There's something wonderful about seeing the world in this way rather than the calculating tit-for-tat manner we are often trained to employ with one another. But I spent most of the article assuming he must be single, because what family could put up with someone who lives this way? Turns out he has a wife who stays home to take care of the kids. Which hey, more power to them. But it does color things somewhat, eh?

At any rate, I'm interested in the research on this topic. It seems like Grant's outlook requires you to see time as an abundant resource, which I don't. As I write in the book, I'm much more comfortable with the idea of holy scarcity. There isn't enough time for everything we want or need to do. So how do we move as creatively through our days as possible?

Speaking of which... may you shimmy and tango through your weekend and all of its work, play, errands, and maybe, a few surprises. Peace.

Friday Link Love: Maurice Sendak, Bracket Madness, and What, Me Worry?

Bit of a weird assortment this week. Lots of links related to women and gender issues, probably because I'm still pondering Lean In, the Steubenville verdict, and the connections between them. But first: March Madness! That's right:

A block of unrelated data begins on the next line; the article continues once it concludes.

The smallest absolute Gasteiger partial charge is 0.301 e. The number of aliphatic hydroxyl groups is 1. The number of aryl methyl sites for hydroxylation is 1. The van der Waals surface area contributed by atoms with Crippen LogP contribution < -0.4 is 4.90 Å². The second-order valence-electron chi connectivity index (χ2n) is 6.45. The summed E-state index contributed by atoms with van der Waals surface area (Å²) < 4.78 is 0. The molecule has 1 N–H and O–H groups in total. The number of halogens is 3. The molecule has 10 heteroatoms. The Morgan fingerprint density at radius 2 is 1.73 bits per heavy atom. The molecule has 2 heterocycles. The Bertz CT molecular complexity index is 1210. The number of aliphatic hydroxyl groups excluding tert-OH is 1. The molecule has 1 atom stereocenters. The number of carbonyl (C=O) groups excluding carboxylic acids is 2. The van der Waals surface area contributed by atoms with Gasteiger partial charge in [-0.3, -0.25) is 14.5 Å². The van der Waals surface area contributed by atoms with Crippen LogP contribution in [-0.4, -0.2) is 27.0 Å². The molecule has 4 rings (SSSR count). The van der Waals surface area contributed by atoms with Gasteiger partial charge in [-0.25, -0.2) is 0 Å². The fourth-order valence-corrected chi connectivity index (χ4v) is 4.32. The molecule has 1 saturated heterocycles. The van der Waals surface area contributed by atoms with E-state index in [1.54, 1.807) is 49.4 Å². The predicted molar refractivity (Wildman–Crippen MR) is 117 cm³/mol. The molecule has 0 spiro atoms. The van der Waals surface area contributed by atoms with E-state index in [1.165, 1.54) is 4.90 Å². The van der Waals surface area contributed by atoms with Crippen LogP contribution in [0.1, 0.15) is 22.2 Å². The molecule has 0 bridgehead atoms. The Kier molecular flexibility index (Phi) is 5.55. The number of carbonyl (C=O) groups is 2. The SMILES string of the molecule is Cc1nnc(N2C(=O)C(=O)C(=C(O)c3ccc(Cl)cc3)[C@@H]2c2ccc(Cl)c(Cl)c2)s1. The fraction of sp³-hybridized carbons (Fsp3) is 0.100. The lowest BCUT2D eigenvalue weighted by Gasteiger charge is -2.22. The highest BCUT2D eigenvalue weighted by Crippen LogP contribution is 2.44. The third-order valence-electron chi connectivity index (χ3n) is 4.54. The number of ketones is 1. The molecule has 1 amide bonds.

Public Radio Bracket Madness! -- Poll

As I'm putting this post together on Thursday morning, they're accepting votes for the sweet 16. Some are a slam dunk: Radiolab beats Morning Edition---sorry Steve Inskeep. Some are impossible: Fresh Air v. Prairie Home Companion? What if you find them equally irritating?

Speaking of NPR, Radiolab's Speed episode was excellent as usual, and my kids and I continue to monitor the pitch drop experiment. Any week/month/year now...

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NEXT Church -- Liturgy, Music and More

I'm humbled to be the co-chair of NEXT Church for the next two years. NEXT is a conversation within the Presbyterian Church that's seeking to find areas of health and innovation in the church so they can be nurtured and propagated. You can access the music, liturgy and "ribbon ritual" we did at the conference from our resources page. Or watch the presentations here. And here's our video. You might recognize a familiar voice:

http://vimeo.com/61370349

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Imagine a World without Hate -- Anti-Defamation League (via Upworthy)

This 1-minute video was spammed widely on Facebook this week. But in case you scrolled by without watching, as I did repeatedly---stop now and click the link above. It's powerful.

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Five Questions Every Woman Should Ask Herself -- Positively Positive

This came from a Facebook friend:

The big question remains: Can women really “have it all?” I tend to categorize myself in the “something’s got to give” camp—multi-tasking and juggling can take us just so far.